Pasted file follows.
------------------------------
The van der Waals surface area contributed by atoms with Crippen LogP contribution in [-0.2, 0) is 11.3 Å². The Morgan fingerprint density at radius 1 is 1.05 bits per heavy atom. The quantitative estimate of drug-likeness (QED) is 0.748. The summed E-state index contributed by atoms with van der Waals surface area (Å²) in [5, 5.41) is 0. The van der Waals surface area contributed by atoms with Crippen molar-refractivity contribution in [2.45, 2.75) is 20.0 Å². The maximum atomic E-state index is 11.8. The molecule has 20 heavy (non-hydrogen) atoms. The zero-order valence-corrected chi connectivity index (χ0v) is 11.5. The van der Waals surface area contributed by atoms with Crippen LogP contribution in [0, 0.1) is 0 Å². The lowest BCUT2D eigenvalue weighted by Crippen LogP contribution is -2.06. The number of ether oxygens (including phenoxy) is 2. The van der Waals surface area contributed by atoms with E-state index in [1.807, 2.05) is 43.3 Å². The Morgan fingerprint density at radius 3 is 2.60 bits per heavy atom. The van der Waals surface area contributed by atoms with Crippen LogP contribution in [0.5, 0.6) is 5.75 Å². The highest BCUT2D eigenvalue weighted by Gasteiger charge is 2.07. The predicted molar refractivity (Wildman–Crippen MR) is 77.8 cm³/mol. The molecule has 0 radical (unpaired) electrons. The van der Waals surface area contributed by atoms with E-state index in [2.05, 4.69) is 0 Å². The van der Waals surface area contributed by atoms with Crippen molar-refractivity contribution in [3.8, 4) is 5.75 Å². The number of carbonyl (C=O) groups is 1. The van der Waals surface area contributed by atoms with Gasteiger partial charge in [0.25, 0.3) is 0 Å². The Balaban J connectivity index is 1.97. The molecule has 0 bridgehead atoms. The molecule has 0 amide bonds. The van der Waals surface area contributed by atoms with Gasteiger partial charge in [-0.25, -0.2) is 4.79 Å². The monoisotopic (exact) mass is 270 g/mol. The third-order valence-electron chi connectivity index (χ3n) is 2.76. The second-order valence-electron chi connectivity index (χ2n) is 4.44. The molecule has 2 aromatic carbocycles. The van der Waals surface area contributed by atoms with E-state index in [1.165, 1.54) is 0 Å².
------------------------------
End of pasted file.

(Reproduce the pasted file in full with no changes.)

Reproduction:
The van der Waals surface area contributed by atoms with Crippen LogP contribution in [-0.2, 0) is 11.3 Å². The Morgan fingerprint density at radius 1 is 1.05 bits per heavy atom. The quantitative estimate of drug-likeness (QED) is 0.748. The summed E-state index contributed by atoms with van der Waals surface area (Å²) in [5, 5.41) is 0. The van der Waals surface area contributed by atoms with Crippen molar-refractivity contribution in [2.45, 2.75) is 20.0 Å². The maximum atomic E-state index is 11.8. The molecule has 20 heavy (non-hydrogen) atoms. The zero-order valence-corrected chi connectivity index (χ0v) is 11.5. The van der Waals surface area contributed by atoms with Crippen LogP contribution in [0, 0.1) is 0 Å². The lowest BCUT2D eigenvalue weighted by Crippen LogP contribution is -2.06. The number of ether oxygens (including phenoxy) is 2. The van der Waals surface area contributed by atoms with E-state index in [1.807, 2.05) is 43.3 Å². The Morgan fingerprint density at radius 3 is 2.60 bits per heavy atom. The van der Waals surface area contributed by atoms with Crippen LogP contribution in [0.5, 0.6) is 5.75 Å². The highest BCUT2D eigenvalue weighted by Gasteiger charge is 2.07. The predicted molar refractivity (Wildman–Crippen MR) is 77.8 cm³/mol. The molecule has 0 radical (unpaired) electrons. The van der Waals surface area contributed by atoms with E-state index in [2.05, 4.69) is 0 Å². The van der Waals surface area contributed by atoms with Crippen molar-refractivity contribution in [3.8, 4) is 5.75 Å². The number of carbonyl (C=O) groups is 1. The van der Waals surface area contributed by atoms with Gasteiger partial charge in [0.25, 0.3) is 0 Å². The Balaban J connectivity index is 1.97. The molecule has 0 bridgehead atoms. The molecule has 0 amide bonds. The van der Waals surface area contributed by atoms with Gasteiger partial charge in [-0.25, -0.2) is 4.79 Å². The monoisotopic (exact) mass is 270 g/mol. The third-order valence-electron chi connectivity index (χ3n) is 2.76. The second-order valence-electron chi connectivity index (χ2n) is 4.44. The molecule has 2 aromatic carbocycles. The van der Waals surface area contributed by atoms with E-state index in [1.165, 1.54) is 0 Å².